MCCALL, Idaho — Cliff jumping is a favorite pastime for many Idahoans, but for as much fun as it can be, it can also be dangerous.
McCall Fire and EMS said this summer alone they've responded to as many injuries from the cliffs at Payette Lake as they have in the last two decades.
Officials are now asking people to make smart decisions as they head out to the lake to recreate.
"I'm generally a little bit confident than other people think I should be which is what happened," said 20-year-old Galen Thomas of Kuna. Thomas was seriously injured after he attempted to jump off the cliffs.
Thomas said he has been cliff jumping for years, but hadn't ever jumped from the cliffs on Payette Lake. He and his family were vacationing up in McCall for the Fourth of July weekend when his Dad introduced him to the spot.
On July 7, he and a friend went to the cliffs to take the leap. Thomas said his confidence gave him the motivation to start off on the tallest, 40-foot cliff for his first jump. It was an experience he will never forget.
"My foot slipped a little bit as I was going to push myself forward," Thomas recalled. "As soon as that happened I had two choices; I had to either get aggressive and push myself out there even further and go for it, or to pull myself back."
Thomas explained that he thought he did not have enough momentum and hesitated on the jump but it was too late.
"I'm a man of faith, so I started praying," Thomas said.
He slipped, skidded along the cliff and hit his shoulder on a rock before landing on his back in the water. The Kuna man dislocated his shoulder, injured his humerus bone, sprained his ankle, had lots of cuts, bruises and road rash on his body.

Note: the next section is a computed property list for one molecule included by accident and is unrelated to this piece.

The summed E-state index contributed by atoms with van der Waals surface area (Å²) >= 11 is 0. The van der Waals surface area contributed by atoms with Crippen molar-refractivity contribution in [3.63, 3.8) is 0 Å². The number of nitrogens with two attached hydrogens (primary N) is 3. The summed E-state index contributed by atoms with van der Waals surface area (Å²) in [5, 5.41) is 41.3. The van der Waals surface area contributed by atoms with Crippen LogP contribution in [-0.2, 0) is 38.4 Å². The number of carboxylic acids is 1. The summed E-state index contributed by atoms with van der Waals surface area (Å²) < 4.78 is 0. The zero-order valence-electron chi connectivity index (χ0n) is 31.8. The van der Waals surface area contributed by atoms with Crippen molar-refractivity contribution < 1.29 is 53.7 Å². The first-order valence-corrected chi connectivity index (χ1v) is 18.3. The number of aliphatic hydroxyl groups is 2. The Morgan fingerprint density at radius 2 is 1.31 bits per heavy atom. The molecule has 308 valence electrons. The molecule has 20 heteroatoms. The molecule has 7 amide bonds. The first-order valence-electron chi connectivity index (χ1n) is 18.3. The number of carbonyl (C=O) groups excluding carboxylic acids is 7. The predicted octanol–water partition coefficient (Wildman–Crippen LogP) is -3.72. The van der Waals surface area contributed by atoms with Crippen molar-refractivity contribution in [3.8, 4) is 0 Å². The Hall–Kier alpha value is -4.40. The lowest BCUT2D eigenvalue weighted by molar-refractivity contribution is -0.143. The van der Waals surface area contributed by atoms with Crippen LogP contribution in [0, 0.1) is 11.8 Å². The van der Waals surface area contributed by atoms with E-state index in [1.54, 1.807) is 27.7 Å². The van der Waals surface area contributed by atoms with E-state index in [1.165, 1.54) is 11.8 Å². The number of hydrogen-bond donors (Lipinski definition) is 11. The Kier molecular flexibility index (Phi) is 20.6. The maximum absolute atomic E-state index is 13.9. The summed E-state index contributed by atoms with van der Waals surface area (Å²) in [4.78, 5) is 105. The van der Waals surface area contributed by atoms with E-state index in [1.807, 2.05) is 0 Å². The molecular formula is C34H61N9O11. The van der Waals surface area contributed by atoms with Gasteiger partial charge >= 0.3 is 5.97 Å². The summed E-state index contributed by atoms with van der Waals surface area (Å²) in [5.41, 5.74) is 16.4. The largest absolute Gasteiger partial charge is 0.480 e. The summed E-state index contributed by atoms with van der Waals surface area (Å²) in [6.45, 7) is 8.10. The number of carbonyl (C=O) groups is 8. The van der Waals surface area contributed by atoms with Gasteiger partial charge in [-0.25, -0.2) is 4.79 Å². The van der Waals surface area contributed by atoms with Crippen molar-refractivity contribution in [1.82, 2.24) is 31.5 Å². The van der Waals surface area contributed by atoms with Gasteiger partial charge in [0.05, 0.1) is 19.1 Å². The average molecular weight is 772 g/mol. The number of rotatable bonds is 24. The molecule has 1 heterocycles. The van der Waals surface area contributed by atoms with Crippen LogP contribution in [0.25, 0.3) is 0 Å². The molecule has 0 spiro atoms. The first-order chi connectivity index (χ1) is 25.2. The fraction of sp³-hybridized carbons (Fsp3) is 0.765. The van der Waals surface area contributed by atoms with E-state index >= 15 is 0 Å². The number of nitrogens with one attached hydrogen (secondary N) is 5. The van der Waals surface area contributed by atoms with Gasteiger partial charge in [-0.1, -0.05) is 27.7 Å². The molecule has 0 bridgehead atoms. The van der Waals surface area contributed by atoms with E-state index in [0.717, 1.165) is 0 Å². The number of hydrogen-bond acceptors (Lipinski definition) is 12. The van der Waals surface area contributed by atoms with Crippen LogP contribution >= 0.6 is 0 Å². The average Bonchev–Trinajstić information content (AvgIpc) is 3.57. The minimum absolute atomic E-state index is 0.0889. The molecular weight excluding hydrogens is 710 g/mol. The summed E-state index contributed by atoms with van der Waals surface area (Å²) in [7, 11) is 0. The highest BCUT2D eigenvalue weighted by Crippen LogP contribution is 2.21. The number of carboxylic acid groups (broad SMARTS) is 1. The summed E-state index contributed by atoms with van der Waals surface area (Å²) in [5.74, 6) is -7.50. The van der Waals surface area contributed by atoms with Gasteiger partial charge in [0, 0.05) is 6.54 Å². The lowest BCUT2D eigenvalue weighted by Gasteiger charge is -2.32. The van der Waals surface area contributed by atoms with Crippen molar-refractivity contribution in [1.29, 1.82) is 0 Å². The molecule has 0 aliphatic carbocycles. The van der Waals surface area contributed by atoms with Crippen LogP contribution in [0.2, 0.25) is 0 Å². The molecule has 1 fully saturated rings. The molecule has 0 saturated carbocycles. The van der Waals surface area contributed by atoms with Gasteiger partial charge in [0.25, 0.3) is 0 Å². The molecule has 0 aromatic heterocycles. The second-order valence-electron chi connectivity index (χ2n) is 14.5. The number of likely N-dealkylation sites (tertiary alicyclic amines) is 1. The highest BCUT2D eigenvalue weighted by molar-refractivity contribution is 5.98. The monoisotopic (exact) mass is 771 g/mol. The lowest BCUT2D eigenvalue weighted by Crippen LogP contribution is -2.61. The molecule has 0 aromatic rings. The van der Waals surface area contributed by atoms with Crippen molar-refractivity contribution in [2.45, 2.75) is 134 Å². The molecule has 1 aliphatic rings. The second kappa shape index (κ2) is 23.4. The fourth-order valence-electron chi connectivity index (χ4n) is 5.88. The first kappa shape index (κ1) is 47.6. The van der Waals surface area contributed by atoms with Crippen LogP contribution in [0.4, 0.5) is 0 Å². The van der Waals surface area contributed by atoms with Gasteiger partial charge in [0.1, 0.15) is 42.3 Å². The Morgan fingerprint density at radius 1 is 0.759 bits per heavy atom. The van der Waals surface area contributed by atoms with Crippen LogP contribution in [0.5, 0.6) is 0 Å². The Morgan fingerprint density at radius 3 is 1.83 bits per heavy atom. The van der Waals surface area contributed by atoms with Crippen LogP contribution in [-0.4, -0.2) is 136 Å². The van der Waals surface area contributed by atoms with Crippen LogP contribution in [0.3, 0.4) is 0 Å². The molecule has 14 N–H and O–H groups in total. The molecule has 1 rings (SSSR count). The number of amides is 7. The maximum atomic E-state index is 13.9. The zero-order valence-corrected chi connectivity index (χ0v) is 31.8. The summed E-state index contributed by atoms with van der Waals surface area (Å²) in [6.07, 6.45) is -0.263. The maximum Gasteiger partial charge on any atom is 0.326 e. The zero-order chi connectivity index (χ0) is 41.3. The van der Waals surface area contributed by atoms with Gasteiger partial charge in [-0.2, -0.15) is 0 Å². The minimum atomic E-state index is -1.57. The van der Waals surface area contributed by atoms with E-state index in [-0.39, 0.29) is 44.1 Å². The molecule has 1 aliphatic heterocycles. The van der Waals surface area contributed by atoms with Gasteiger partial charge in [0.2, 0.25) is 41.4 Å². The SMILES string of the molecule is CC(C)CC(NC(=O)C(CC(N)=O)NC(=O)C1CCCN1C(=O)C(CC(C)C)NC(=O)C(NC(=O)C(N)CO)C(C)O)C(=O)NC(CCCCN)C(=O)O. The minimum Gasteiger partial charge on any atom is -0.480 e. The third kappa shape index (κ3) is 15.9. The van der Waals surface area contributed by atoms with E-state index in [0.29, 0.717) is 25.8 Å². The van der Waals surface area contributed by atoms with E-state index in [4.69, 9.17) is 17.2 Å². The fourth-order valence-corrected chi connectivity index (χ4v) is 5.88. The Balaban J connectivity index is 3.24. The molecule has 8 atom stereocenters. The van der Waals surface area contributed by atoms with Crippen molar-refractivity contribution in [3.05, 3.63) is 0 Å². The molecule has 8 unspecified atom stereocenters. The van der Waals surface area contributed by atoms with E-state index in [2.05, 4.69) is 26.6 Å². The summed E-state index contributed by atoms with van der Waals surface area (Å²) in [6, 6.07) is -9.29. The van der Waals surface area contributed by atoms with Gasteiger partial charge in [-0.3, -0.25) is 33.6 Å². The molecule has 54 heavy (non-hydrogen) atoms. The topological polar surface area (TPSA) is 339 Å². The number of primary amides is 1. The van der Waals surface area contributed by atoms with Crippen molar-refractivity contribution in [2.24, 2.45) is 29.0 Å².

"All sorts of stuff that was not pretty when seen on a camera," Thomas said.
Thomas is one of seven injuries McCall Fire and EMS have responded to this summer at the cliffs.
It's concerning to Fire Chief Garrett de Jong, who said there were about seven injuries reported in the last 20 years.
"We had one day right before the Fourth of July that we went out there three times," de Jong said.
Chief de Jong said the responses take up a lot of the fire department's and EMS's time and resources. When there is an injury at the cliffs they have to send an ambulance and a boat out of town.
"It takes about 20 minutes to drive out there and it's about a 20-minute boat response from the marina in town," de Jong said.
Chief de Jong believes the increase comes from a mix of things. He considers the cliffs iconic to McCall and noted that more tourists are heading over to Payette Lake. Not to mention, there is also the increase in the city's population that has happened within the past year.
However, de Jong also thinks it's from people drinking and making bad decisions. He added that some injuries are from people influenced by peer pressure and just are not ready to jump off the higher cliffs.
"I think people will instantly jump up to the top cliff and maybe hesitate before they jump or not take a big enough step and not make it all the way to the water," de Jong said.
While the rise in injuries isn't prompting any closures to the cliffs for the future, McCall Fire and EMS is asking people to make smart decisions while up there.
"Start on the smaller ones and work your way up to the bigger ones," de Jong said.
Thomas agreed and said he should have dialed it back before going for the biggest cliff.
"As long as people are sure of themselves and have the experience necessary, then I don't see the problem in it," Thomas said.
Chief de Jong said if there are more injuries reported in the next few seasons or even consistency in injury patterns, they will develop a specific educational campaign aimed at reducing injuries.
Thomas' father started a GoFundMe campaign to help him with medical costs.
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